- Serve as a snack or a side with your favorite dish.
Cheese is a nutrient-rich food with many health benefits. It may promote bone and dental health, reduce hypertension, aid weight gain, and help prevent cancer.
However, some people are allergic to dairy products. People who are sensitive to lactose should avoid including cheese in their diet. Also, excess consumption of cheese may lead to some side effects. Hence, limiting its consumption and consulting a health care provider in case of any emergencies is better.
Expert’s Answers For Readers’ Questions
Does cheese increase belly fat?
Cheese is a good source of fat and may increase belly fat.
What happens if I eat cheese everyday?
Daily intake of cheese may offer the benefits mentioned in the article. However, excess consumption may increase the risk of high cholesterol and heart disease.
Can cheese clog your arteries?
Excess intake of cheese can clog your arteries. Hence, limit cheese consumption in your diet.
Should I stop eating cheese to lose weight?
Cheese may promote weight gain because of its high-calorie content. Limiting or avoiding cheese intake may help you lose weight.
Which cheese is best for weight loss?
Cottage cheese has the lowest fat content and works best for weight loss.
- “FoodData Central Search Results.” FoodData Central.
- Pampaloni, Barbara et al. “Parmigiano Reggiano cheese and bone health.” Clinical cases in mineral and bone metabolism : the official journal of the Italian Society of Osteoporosis, Mineral Metabolism, and Skeletal Diseases vol. 8,3 (2011): 33-6.
- Iuliano, Sandra, and Tom R Hill. “Dairy foods and bone health throughout the lifespan: a critical appraisal of the evidence.” The British journal of nutrition vol. 121,7 (2019): 763-772.
- Nordin BE. Calcium and osteoporosis. Nutrition. 1997;13(7-8):664–686.
- “Office of Dietary Supplements – Calcium.” NIH Office of Dietary Supplements, U.S. Department of Health and Human Services,
- Dai, Zhaoli, and Woon-Puay Koh. “B-vitamins and bone health–a review of the current evidence.” Nutrients vol. 7,5 3322-46. 7 May. 2015,
- Herod EL. The effect of cheese on dental caries: a review of the literature. Aust Dent J. 1991;36(2):120–125.
- Tayab, Tabassum et al. “Effect of chewing paneer and cheese on salivary acidogenicity: a comparative study.” International journal of clinical pediatric dentistry vol. 5,1 (2012): 20-4.
- Aburto, Nancy J et al. “Effect of lower sodium intake on health: systematic review and meta-analyses.” BMJ (Clinical research ed.)vol. 346 f1326. 3 Apr. 2013,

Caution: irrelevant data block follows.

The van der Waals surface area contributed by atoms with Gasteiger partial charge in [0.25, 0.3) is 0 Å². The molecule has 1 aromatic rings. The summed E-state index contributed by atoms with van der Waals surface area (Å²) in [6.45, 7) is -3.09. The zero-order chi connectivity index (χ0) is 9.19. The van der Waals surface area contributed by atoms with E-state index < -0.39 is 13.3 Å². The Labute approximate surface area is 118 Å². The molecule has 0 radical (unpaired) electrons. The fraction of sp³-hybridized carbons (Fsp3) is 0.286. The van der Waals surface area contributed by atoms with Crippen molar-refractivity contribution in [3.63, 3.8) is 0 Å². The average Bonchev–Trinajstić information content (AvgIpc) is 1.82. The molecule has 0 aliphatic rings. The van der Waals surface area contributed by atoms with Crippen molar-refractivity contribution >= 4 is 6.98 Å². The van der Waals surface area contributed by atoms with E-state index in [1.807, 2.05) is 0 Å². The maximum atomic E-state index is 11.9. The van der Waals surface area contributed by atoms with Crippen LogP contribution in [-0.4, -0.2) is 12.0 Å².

- Horigan G, McNulty H, Ward M, Strain JJ, Purvis J, Scott JM. Riboflavin lowers blood pressure in cardiovascular disease patients homozygous for the 677C–>T polymorphism in MTHFR. J Hypertens. 2010;28(3):478–486.
- Górska-Warsewicz, Hanna et al. “Milk and Dairy Products and Their Nutritional Contribution to the Average Polish Diet.” Nutrients vol. 11,8 1771. 1 Aug. 2019,
- Maki, Kevin C et al. “Effects of low-fat dairy intake on blood pressure, endothelial function, and lipoprotein lipids in subjects with prehypertension or stage 1 hypertension.” Vascular health and risk management vol. 9 (2013): 369-79.
- Stonehouse, Welma et al. “Dairy Intake Enhances Body Weight and Composition Changes during Energy Restriction in 18-50-Year-Old Adults-A Meta-Analysis of Randomized Controlled Trials.” Nutrients vol. 8,7 394. 1 Jul. 2016.
- Kim JH, Kim Y, Kim YJ, Park Y. Conjugated Linoleic Acid: Potential Health Benefits as a Functional Food Ingredient. Annu Rev Food Sci Technol. 2016;7:221–244.
- Lordan R, Tsoupras A, Mitra B, Zabetakis I. Dairy Fats and Cardiovascular Disease: Do We Really Need to be Concerned?. Foods. 2018;7(3):29. Published 2018 Mar 1.
- Hauswirth CB, Scheeder MR, Beer JH. High omega-3 fatty acid content in alpine cheese: the basis for an alpine paradox. Circulation. 2004;109(1):103–107.
- Walther, Barbara & Schmid, Alexandra & Sieber, Robert & Wehrmuller, Karin. (2008). Cheese in nutrition and health. Dairy Science and Technology. 88. 10.1051/dst:2008012.
- Berra B, Colombo I, Sottocornola E, Giacosa A. Dietary sphingolipids in colorectal cancer prevention. Eur J Cancer Prev. 2002;11(2):193–197.
- Pence BC. Role of calcium in colon cancer prevention: experimental and clinical studies. Mutat Res. 1993;290(1):87–95.
- Kumar, Ashok, and Simar Kaur. “Calcium: A Nutrient in Pregnancy.” Journal of obstetrics and gynaecology of India vol. 67,5 (2017): 313-318.
- Hosoya T, Ogawa A, Sakai F, Kadooka Y. A cheese-containing diet modulates immune responses and alleviates dextran sodium sulfate-induced colitis in mice. J Dairy Sci. 2012;95(6):2810–2818.
- Shi, Lye Huey et al. “Beneficial Properties of Probiotics.” Tropical life sciences research vol. 27,2 (2016): 73-90.
- Ibrahim, Fandi, et al. “Probiotics and immunosenescence: cheese as a carrier.”FEMS Immunology & Medical Microbiology 59.1 (2010): 53-59.
- Ventura, Mara et al. “Selenium and Thyroid Disease: From Pathophysiology to Treatment.” International journal of endocrinology vol. 2017 (2017): 1297658.
- Ano, Yasuhisa, and Hiroyuki Nakayama. “Preventive Effects of Dairy Products on Dementia and the Underlying Mechanisms.” International journal of molecular sciences vol. 19,7 1927. 30 Jun. 2018.
- Juhl, Christian R et al. “Dairy Intake and Acne Vulgaris: A Systematic Review and Meta-Analysis of 78,529 Children, Adolescents, and Young Adults.” Nutrients vol. 10,8 1049. 9 Aug. 2018.
- Silanikove, Nissim et al. “The Interrelationships between Lactose Intolerance and the Modern Dairy Industry: Global Perspectives in Evolutional and Historical Backgrounds.” Nutrients vol. 7,9 7312-31. 31 Aug. 2015.
- Waserman, Susan, and Wade Watson. “Food allergy.” Allergy, asthma, and clinical immunology : official journal of the Canadian Society of Allergy and Clinical Immunology vol. 7 Suppl 1,Suppl 1 S7. 10 Nov. 2011,
- Sathyanarayana Rao, T S, and Vikram K Yeragani. “Hypertensive crisis and cheese.” Indian journal of psychiatry vol. 51,1 (2009): 65-6.
- Grillo A, Salvi L, Coruzzi P, Salvi P, Parati G. Sodium Intake and Hypertension. Nutrients. 2019;11(9):1970. Published 2019 Aug 21.
- Morrison AC, Ness RB. Sodium intake and cardiovascular disease. Annu Rev Public Health. 2011;32:71–90.
- Williams, Christina D et al. “Dietary calcium and risk for prostate cancer: a case-control study among US veterans.” Preventing chronic disease vol. 9 (2012): E39.
- “FoodData Central Search Results.” FoodData Central.
- 9 Amazing Health Benefits Of Mozzarella Cheese
- 7 Amazing Health Benefits Of Goat Cheese
- 10 Amazing Health Benefits Of Blue Cheese